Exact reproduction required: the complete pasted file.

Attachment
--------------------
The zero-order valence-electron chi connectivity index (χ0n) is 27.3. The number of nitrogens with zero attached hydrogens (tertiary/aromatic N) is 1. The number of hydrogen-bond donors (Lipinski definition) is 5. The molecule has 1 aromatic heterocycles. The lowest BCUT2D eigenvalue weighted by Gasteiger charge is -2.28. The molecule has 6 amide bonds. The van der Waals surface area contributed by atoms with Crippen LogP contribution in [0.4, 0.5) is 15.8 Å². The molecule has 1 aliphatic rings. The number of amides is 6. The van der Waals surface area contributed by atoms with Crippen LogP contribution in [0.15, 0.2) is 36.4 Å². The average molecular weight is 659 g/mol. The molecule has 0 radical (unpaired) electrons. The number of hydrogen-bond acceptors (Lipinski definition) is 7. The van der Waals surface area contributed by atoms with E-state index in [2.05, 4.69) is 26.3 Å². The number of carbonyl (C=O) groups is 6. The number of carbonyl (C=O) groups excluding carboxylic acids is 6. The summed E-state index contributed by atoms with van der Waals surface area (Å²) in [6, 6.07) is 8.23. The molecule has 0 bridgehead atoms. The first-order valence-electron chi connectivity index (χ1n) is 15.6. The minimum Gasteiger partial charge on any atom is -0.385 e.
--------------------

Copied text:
The zero-order valence-electron chi connectivity index (χ0n) is 27.3. The number of nitrogens with zero attached hydrogens (tertiary/aromatic N) is 1. The number of hydrogen-bond donors (Lipinski definition) is 5. The molecule has 1 aromatic heterocycles. The lowest BCUT2D eigenvalue weighted by Gasteiger charge is -2.28. The molecule has 6 amide bonds. The van der Waals surface area contributed by atoms with Crippen LogP contribution in [0.4, 0.5) is 15.8 Å². The molecule has 1 aliphatic rings. The number of amides is 6. The van der Waals surface area contributed by atoms with Crippen LogP contribution in [0.15, 0.2) is 36.4 Å². The average molecular weight is 659 g/mol. The molecule has 0 radical (unpaired) electrons. The number of hydrogen-bond acceptors (Lipinski definition) is 7. The van der Waals surface area contributed by atoms with E-state index in [2.05, 4.69) is 26.3 Å². The number of carbonyl (C=O) groups is 6. The number of carbonyl (C=O) groups excluding carboxylic acids is 6. The summed E-state index contributed by atoms with van der Waals surface area (Å²) in [6, 6.07) is 8.23. The molecule has 0 bridgehead atoms. The first-order valence-electron chi connectivity index (χ1n) is 15.6. The minimum Gasteiger partial charge on any atom is -0.385 e.